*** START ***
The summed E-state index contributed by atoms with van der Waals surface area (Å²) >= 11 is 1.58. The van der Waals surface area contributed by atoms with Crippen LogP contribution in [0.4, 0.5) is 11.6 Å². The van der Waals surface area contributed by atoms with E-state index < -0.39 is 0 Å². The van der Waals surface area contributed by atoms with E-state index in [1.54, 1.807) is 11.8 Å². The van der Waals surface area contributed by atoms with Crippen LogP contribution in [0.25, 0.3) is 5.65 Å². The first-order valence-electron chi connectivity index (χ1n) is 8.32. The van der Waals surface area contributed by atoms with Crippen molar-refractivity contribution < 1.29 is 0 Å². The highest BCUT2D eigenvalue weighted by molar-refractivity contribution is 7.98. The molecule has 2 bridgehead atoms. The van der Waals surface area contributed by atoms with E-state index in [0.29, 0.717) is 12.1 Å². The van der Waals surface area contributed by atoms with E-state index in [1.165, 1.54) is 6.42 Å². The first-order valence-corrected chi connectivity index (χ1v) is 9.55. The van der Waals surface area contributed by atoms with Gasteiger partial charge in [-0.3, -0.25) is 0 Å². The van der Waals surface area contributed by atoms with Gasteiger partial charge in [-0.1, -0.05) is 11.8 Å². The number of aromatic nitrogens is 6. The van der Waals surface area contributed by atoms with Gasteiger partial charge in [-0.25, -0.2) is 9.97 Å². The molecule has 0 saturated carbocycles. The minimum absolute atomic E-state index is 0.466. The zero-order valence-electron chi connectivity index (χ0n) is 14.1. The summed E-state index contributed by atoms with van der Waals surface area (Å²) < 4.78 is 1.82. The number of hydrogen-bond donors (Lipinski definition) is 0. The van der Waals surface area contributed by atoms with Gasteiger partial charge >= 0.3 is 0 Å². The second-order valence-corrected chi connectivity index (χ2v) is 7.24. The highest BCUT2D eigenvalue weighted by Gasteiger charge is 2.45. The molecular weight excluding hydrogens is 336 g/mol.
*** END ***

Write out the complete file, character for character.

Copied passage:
The summed E-state index contributed by atoms with van der Waals surface area (Å²) >= 11 is 1.58. The van der Waals surface area contributed by atoms with Crippen LogP contribution in [0.4, 0.5) is 11.6 Å². The van der Waals surface area contributed by atoms with E-state index < -0.39 is 0 Å². The van der Waals surface area contributed by atoms with E-state index in [1.54, 1.807) is 11.8 Å². The van der Waals surface area contributed by atoms with Crippen LogP contribution in [0.25, 0.3) is 5.65 Å². The first-order valence-electron chi connectivity index (χ1n) is 8.32. The van der Waals surface area contributed by atoms with Crippen molar-refractivity contribution < 1.29 is 0 Å². The highest BCUT2D eigenvalue weighted by molar-refractivity contribution is 7.98. The molecule has 2 bridgehead atoms. The van der Waals surface area contributed by atoms with E-state index in [0.29, 0.717) is 12.1 Å². The van der Waals surface area contributed by atoms with E-state index in [1.165, 1.54) is 6.42 Å². The first-order valence-corrected chi connectivity index (χ1v) is 9.55. The van der Waals surface area contributed by atoms with Gasteiger partial charge in [-0.3, -0.25) is 0 Å². The van der Waals surface area contributed by atoms with Gasteiger partial charge in [-0.1, -0.05) is 11.8 Å². The number of aromatic nitrogens is 6. The van der Waals surface area contributed by atoms with Gasteiger partial charge in [-0.25, -0.2) is 9.97 Å². The molecule has 0 saturated carbocycles. The minimum absolute atomic E-state index is 0.466. The zero-order valence-electron chi connectivity index (χ0n) is 14.1. The summed E-state index contributed by atoms with van der Waals surface area (Å²) < 4.78 is 1.82. The number of hydrogen-bond donors (Lipinski definition) is 0. The van der Waals surface area contributed by atoms with Gasteiger partial charge >= 0.3 is 0 Å². The second-order valence-corrected chi connectivity index (χ2v) is 7.24. The highest BCUT2D eigenvalue weighted by Gasteiger charge is 2.45. The molecular weight excluding hydrogens is 336 g/mol.